Are you caring for a senior who lives with pain?

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Tips for caregivers

By Lisa Davis

Many older adults live with pain, which can be acute (intense but short-lived) or chronic (lasting six weeks or more). Caregivers helping seniors manage pain can do a number of things to help them live fully despite their condition.

First, it’s important to understand the pain’s cause. According to Comfort Keepers, a provider of in-home senior care, older adults are more vulnerable to chronic pain for a number of reasons, including greater joint and muscle wear and tear; the presence of medical conditions such as arthritis; and a general decrease in activity. Seniors are also more at risk for accidents that can lead to chronic pain, like a fall that results in a broken hip.

Common types of pain seniors tend to have include:

  • Arthritis/joint pain
  • Peripheral neuropathy, often associated with diabetes
  • Central pain syndrome, often associated with stroke
  • Repetitive strain injury, such as carpal tunnel syndrome
  • Lingering pain from injuries, ranging from a rotator-cuff tear to a hip fracture
  • Cancer pain
  • Depression-associated pain such as headache or stomachache.

One of the challenges in caring for seniors in pain is being aware that they hurt. Older adults are often less likely to be forthcoming when speaking with a caregiver or doctor to avoid potential illness or hospitalization, or because they don’t want to appear vulnerable or dependent.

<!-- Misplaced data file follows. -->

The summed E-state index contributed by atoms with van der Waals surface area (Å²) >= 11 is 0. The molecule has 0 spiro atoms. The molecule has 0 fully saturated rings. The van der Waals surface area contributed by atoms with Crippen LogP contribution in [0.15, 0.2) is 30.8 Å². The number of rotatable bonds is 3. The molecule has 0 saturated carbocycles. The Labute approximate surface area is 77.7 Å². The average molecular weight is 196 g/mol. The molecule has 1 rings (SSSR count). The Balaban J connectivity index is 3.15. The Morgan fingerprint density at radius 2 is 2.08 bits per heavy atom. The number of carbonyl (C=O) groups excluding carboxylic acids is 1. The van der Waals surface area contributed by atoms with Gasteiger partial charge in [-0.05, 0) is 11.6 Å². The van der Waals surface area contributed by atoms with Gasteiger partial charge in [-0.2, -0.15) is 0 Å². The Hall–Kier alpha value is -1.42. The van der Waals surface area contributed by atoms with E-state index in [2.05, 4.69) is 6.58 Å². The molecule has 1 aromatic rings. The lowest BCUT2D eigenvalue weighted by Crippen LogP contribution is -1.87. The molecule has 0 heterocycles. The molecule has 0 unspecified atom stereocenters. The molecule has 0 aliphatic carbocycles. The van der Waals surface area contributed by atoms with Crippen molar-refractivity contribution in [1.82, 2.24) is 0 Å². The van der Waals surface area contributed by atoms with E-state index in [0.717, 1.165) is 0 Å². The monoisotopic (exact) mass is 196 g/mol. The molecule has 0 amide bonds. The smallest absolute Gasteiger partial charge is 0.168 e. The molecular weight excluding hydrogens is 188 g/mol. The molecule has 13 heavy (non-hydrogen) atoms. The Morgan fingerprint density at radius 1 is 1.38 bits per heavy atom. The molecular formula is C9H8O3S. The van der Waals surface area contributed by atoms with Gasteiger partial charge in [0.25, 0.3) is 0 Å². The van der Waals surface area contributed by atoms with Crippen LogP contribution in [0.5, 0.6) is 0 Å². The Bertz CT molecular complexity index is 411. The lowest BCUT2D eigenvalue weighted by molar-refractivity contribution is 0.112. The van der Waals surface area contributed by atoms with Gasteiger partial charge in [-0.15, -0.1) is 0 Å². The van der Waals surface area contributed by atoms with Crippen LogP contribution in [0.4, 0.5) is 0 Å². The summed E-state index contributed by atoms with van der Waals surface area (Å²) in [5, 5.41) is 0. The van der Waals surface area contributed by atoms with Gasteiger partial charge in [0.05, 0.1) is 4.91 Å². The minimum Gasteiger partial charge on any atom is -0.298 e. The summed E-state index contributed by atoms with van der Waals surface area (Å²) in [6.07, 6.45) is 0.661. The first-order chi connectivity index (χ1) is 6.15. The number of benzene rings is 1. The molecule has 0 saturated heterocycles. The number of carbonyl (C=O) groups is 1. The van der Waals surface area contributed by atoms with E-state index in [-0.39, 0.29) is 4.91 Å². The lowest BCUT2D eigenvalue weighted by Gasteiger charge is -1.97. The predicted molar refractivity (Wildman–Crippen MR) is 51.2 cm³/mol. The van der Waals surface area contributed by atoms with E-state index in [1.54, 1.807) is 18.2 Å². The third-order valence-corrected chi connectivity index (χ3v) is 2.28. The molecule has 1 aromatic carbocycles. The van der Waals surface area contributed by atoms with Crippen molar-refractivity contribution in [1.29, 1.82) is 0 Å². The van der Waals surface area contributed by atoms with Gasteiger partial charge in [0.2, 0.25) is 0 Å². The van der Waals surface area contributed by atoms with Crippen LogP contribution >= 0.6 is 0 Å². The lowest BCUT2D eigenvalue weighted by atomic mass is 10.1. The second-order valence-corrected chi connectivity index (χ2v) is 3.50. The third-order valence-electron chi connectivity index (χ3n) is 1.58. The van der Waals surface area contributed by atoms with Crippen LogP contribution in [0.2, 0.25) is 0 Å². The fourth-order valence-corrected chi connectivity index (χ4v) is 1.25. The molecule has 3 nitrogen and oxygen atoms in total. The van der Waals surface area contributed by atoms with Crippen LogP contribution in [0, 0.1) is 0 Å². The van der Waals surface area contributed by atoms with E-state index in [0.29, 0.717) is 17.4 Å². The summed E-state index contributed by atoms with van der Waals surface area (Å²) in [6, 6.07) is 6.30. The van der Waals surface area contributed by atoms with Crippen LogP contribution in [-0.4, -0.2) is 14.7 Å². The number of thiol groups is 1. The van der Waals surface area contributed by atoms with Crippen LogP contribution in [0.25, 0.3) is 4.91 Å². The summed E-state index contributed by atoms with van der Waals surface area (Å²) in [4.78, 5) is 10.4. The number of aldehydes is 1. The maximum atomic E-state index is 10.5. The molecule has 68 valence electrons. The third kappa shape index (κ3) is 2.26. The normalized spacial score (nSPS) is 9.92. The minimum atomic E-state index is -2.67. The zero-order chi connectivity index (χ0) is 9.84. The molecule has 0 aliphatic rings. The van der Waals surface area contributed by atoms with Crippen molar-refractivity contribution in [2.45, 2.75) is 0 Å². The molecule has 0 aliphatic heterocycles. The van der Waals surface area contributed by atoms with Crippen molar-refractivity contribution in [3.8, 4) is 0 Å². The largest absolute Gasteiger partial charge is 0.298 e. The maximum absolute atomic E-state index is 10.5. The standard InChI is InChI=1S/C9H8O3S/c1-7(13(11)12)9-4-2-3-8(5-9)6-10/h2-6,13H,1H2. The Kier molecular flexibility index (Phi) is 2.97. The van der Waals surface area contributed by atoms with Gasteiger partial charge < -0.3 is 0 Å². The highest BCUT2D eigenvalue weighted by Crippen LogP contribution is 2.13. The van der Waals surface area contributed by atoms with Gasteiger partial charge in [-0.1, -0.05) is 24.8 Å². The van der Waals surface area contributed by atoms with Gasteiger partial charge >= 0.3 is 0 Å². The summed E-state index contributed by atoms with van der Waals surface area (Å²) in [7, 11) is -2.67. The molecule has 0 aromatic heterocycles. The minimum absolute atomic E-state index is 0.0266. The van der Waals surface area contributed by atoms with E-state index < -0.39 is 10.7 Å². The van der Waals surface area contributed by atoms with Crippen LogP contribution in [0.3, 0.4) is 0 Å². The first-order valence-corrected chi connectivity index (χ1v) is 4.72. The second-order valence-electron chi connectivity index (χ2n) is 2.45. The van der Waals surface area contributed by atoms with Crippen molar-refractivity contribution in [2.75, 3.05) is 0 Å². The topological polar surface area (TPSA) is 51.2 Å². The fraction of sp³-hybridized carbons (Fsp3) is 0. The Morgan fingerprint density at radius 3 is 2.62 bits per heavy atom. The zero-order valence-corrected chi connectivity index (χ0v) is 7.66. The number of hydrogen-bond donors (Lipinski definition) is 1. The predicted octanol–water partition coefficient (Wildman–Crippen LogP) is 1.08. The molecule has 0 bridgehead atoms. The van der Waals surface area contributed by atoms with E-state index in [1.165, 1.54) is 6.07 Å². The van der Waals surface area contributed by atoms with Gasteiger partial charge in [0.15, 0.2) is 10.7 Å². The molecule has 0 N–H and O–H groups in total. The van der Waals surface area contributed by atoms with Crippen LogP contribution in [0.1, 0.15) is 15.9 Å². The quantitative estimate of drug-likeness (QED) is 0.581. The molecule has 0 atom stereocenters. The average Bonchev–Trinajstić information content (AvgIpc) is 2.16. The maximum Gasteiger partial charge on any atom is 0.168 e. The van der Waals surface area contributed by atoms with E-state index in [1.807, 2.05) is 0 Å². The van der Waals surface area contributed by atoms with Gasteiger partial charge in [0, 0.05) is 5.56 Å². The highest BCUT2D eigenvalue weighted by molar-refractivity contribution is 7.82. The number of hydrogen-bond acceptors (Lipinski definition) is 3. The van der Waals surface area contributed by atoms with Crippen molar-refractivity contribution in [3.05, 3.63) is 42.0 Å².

Seniors might also believe that pain just comes with age, so they downplay that hip or knee discomfort. And compromised communication skills associated with stroke or dementia may make it difficult or impossible for some to speak about their pain. When seniors don’t or can’t talk about it, the result can be depression or anxiety.

Seniors can also have adverse reactions to pain remedies, which means caregivers need to monitor medications even more closely. Caregivers should also be aware of seniors other regular medications, including for heart disease, lung disorders, diabetes, or blood pressure, and any reaction with a pain med.

Other helpful tips for caring for a senior:

  • Urge them to be honest with doctors about their pain.
  • Encourage the use of assistance devices such as a walker or cane, which aid in balance and widen the base of support. Using a shower chair can also help alleviate hip or back strain, as well as help avoid accidents.
  • Promote activity. Regular physical activity helps in all kinds of ways, including with digestion, circulation, and muscle fitness. A class like water aerobics or going walking with a friend can be good for seniors. Check into activities at a local senior center. Exercise also provides opportunities for social interaction, which is good for older adults so they don’t feel isolated. For exercise tips, read Stay in the Game.
  • Assist with finding support. Online forums can provide insight into what others are doing to manage their pain and to get referrals for specialists and other services. For ideas on online pain forums, read Social Networks Ease Pain.
  • Don’t forget about you. Being a caregiver can be exhausting. Be sure to take time to recharge physically, emotionally, and mentally. For ideas on how to care for yourself when you care for others, read Caregiving Conversation Starters.

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